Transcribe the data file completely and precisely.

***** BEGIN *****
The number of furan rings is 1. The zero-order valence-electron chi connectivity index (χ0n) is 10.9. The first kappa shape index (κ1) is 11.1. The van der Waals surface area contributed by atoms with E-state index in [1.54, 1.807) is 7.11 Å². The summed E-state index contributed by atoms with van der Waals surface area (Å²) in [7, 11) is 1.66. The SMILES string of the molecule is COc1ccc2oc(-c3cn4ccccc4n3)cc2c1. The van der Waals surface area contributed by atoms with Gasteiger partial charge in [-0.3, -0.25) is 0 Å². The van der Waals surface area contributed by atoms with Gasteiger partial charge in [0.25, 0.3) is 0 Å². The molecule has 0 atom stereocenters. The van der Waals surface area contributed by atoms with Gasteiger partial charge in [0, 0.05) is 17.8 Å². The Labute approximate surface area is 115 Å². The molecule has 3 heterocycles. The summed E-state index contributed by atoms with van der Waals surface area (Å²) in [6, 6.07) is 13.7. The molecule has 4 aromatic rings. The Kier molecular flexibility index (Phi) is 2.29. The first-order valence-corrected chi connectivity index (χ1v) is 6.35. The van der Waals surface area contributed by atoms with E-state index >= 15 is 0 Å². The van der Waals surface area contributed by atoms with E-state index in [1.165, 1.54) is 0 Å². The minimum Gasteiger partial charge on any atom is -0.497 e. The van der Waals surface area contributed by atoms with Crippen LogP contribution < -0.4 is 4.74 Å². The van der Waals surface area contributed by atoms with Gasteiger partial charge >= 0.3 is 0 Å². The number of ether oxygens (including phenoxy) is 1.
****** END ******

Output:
The number of furan rings is 1. The zero-order valence-electron chi connectivity index (χ0n) is 10.9. The first kappa shape index (κ1) is 11.1. The van der Waals surface area contributed by atoms with E-state index in [1.54, 1.807) is 7.11 Å². The summed E-state index contributed by atoms with van der Waals surface area (Å²) in [7, 11) is 1.66. The SMILES string of the molecule is COc1ccc2oc(-c3cn4ccccc4n3)cc2c1. The van der Waals surface area contributed by atoms with Gasteiger partial charge in [-0.3, -0.25) is 0 Å². The van der Waals surface area contributed by atoms with Gasteiger partial charge in [0.25, 0.3) is 0 Å². The molecule has 0 atom stereocenters. The van der Waals surface area contributed by atoms with Gasteiger partial charge in [0, 0.05) is 17.8 Å². The Labute approximate surface area is 115 Å². The molecule has 3 heterocycles. The summed E-state index contributed by atoms with van der Waals surface area (Å²) in [6, 6.07) is 13.7. The molecule has 4 aromatic rings. The Kier molecular flexibility index (Phi) is 2.29. The first-order valence-corrected chi connectivity index (χ1v) is 6.35. The van der Waals surface area contributed by atoms with E-state index >= 15 is 0 Å². The van der Waals surface area contributed by atoms with E-state index in [1.165, 1.54) is 0 Å². The minimum Gasteiger partial charge on any atom is -0.497 e. The van der Waals surface area contributed by atoms with Crippen LogP contribution < -0.4 is 4.74 Å². The van der Waals surface area contributed by atoms with Gasteiger partial charge >= 0.3 is 0 Å². The number of ether oxygens (including phenoxy) is 1.